One of the problems with talking about mysticism in the contemporary Catholic Church is that it is easy to forget that the great mystics of the Church: St Ignatius of Loyola; St Francis of Assisi and similar all seem to have arisen at times when the Church needed radical revival in its spiritual life and in the way it dealt with the situation in the contemporary world. The Franciscan emphasis on Love and Charity and the Jesuit emphasis on Spirituality and Education were their legacies. Both the saints I mention had quite remarkable God-given spiritual experiences, which enabled them both to gain the remarkable insight into the essence of Christianity they had and to do something practical which would revive the Church and enhance its life and mission. The experience, mystical insight and its practical application live on in the charism of the religious orders they founded and the lives they influence. The problem is that the clergy within these orders and those associated with their spiritualities are becoming older and often not being replaced in sufficient quantity to carry on the work as it needs to be. The late Michel Quoist thought in the last century that it was necessary to develop a spirituality for contemporary married people. This may be something which needs doing.

Edward F | 13 October 2012  

To EDWARD F, I would argue that in the spirit Vatican II, the church is empowering lay people and stating that scarcity of clergy is no excuse for not encouraging spiritual charisms. I would even argue that the spirituality of Inigo Loyola was developed for lay people rather than the celibate orders. (Also read the VII documents about The Church in the Modern World par 16 and 43)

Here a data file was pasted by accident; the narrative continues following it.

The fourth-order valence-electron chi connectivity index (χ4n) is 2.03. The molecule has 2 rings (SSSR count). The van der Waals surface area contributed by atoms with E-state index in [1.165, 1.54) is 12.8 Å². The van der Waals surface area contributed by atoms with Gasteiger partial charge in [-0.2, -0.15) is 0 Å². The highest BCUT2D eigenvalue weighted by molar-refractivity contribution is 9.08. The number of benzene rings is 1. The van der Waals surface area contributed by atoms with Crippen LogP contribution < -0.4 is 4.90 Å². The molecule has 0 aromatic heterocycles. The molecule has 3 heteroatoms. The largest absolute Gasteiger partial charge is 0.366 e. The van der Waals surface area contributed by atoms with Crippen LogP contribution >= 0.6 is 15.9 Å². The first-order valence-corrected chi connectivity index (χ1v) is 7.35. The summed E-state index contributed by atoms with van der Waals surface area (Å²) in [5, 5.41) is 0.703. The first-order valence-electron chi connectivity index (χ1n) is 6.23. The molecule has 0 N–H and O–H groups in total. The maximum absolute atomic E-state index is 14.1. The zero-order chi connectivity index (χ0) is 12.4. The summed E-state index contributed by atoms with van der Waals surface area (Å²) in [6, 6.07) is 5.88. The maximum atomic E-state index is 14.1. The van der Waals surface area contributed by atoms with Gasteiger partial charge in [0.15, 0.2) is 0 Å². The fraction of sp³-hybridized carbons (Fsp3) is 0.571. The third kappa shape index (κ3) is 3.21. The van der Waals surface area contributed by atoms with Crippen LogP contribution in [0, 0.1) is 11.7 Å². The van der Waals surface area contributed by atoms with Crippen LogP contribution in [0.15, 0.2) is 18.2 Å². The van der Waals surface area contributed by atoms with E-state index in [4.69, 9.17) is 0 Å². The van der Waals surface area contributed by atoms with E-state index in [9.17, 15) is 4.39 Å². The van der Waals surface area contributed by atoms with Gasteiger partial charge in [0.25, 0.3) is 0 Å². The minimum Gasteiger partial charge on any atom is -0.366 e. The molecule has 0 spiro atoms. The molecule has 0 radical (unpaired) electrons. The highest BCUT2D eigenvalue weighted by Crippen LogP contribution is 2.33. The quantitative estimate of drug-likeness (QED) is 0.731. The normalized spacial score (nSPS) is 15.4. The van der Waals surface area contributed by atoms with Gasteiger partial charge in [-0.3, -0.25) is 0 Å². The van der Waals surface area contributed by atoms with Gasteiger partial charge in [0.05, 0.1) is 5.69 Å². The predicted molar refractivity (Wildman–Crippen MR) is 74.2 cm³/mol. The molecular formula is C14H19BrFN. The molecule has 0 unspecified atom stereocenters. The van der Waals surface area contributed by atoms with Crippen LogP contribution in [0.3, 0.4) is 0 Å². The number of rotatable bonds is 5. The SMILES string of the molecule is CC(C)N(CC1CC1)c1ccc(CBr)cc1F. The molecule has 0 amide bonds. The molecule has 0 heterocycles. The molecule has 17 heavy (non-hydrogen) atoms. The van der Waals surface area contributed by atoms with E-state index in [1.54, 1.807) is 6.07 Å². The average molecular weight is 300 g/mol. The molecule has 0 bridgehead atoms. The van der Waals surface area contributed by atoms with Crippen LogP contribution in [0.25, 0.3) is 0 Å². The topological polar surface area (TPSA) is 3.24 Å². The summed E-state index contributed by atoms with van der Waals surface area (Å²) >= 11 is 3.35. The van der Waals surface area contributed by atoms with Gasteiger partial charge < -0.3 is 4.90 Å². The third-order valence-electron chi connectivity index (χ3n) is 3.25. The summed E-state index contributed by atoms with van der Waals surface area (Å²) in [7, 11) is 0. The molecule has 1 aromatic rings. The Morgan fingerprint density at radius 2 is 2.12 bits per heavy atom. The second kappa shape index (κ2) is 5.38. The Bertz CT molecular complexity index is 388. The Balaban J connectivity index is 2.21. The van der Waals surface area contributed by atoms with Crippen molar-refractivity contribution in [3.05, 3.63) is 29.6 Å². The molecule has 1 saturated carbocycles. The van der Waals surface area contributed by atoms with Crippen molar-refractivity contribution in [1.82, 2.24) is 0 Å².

AURELIUS | 16 October 2012  

If you read my posts carefully, Aurelius, you might perceive that the spiritual graces I discuss which were given to certain saints, which enabled their mystic insights and work of renewal, were carried on in their orders as a result of this charism. The charism is a God-given grace which cannot be presumed on: it is a free gift given for the betterment of the Church and humanity. It sometimes took the Church a while to recognise the genuineness of the gifts imparted to St Francis and St Ignatius. This can be seen as natural caution. There were/are many people, both clerical and lay, claiming great charismatic gifts recently. It is wise, both for the Church and individuals, to exercise due care with these claims.

Edward F | 16 October 2012  

Hmm, interesting. So in order to attain this mysterious mystical charism or spiritual grace, one must first be celibate and preferably male? I think religious bureaucracy has already reached its limits and you won't see too many true mystics brave enough to take any leaps of faith. They'd be cut down or crucified. True spiritual leadership seems to be coming from the most unheard of places in this generation - from the atheist movement (not because of its rejection of God - but because its stripping back the lies and superstitious and fear - and once again making people "free" to contemplate what God should look like)

AURELIUS | 16 October 2012  

Thank you Michael, I enjoyed your article!

Jacques Duraud S.J. | 16 October 2012  

The Vatican says Vatican II did not invalidate past doctrines. "What was, still is." -Pope Paul VI (pope during Vatican II) http://www.vatican.va/roman_curia/congregations/cfaith/documents/rc_con_cfaith_doc_20070629_responsa-quaestiones_en.html#_ftn4

Jojo | 30 November 2012